4. Everyone wants to do their part in protecting the environment and the materials used in many electronics are especially harmful. Cell phone materials include lead, cadmium, and copper that can be hazardous if they’re not disposed properly. In many states it’s actual legal to throw away your cell phone in the trash! Cell phones are considered e-waste and should be disposed of properly. You can do your part by purchasing a refurbished phone and keeping it out of the landfill.

  5. Great Gifts for Children
  6. Kids need a phone to be able to talk to their parents and friends. They might not, however, be as careful with an expensive cell phone. By purchasing a used phone, you’ll be able to save money and they’ll be able to receive a cell phone in great condition that really isn’t that “old.” It’s a win-win situation for parent and child!

  7. Can’t Part with your Favorite
  8. Sometimes a phone model arrives and it’s like you’ve never seen such a perfect cell phone. You love the shape, color, size, and capabilities. It’s the one for you and you want to treasure it forever! Then you drop it in the toilet and it’s beyond saving. Replace your favorite phone with the exact same model at a fraction of the price from buying it in-store.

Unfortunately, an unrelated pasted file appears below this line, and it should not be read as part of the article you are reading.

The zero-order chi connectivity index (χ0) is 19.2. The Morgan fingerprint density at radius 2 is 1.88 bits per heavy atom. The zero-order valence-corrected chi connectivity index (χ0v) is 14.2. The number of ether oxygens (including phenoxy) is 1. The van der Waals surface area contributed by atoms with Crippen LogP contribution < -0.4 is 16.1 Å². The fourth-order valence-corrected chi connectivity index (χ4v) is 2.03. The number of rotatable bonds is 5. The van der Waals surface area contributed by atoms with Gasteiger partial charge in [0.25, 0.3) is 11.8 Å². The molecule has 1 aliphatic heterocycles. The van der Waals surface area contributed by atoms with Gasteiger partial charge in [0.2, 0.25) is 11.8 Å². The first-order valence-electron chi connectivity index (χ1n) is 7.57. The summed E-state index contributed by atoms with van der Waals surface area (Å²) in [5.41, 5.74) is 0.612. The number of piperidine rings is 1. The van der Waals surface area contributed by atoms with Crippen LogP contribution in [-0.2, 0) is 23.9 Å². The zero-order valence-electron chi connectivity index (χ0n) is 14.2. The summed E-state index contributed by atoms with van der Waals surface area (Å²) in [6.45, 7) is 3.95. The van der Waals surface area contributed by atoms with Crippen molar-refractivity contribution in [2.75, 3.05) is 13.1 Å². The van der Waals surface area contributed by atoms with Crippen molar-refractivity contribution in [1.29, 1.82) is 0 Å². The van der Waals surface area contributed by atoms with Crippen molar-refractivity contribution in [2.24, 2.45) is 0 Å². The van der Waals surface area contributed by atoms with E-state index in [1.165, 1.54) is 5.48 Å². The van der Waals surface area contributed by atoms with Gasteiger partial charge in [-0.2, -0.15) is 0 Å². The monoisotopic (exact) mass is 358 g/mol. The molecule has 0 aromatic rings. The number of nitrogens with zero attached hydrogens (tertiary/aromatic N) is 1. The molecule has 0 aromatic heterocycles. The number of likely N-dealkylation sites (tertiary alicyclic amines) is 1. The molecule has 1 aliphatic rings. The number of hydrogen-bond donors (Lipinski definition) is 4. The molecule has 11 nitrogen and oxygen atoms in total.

9. Avoid a long-term contract
  10. Cell phone companies offer discounts on new phones only after you lock into a two-year contract. Even now, many companies like AT&T are adding programs that won’t even give you the discount on a new phone. They’re simply dividing the entire cost of a new cell phone into smaller payment installments that will be added to your monthly bill. Is that supposed to be a good deal? Avoid all those extra payments and hassles with a used phone! A used or refurbished phone doesn’t equate an “old” brick phone without smart phone capabilities. It simply means a newer model has arrived with a few modifications. Since when is something that’s less than 14 months considered old? Hardly ever! Be a smart shopper and buy used for the best deal on a cell phone. Today’s Wholesale Closeout has great deals, come shop today!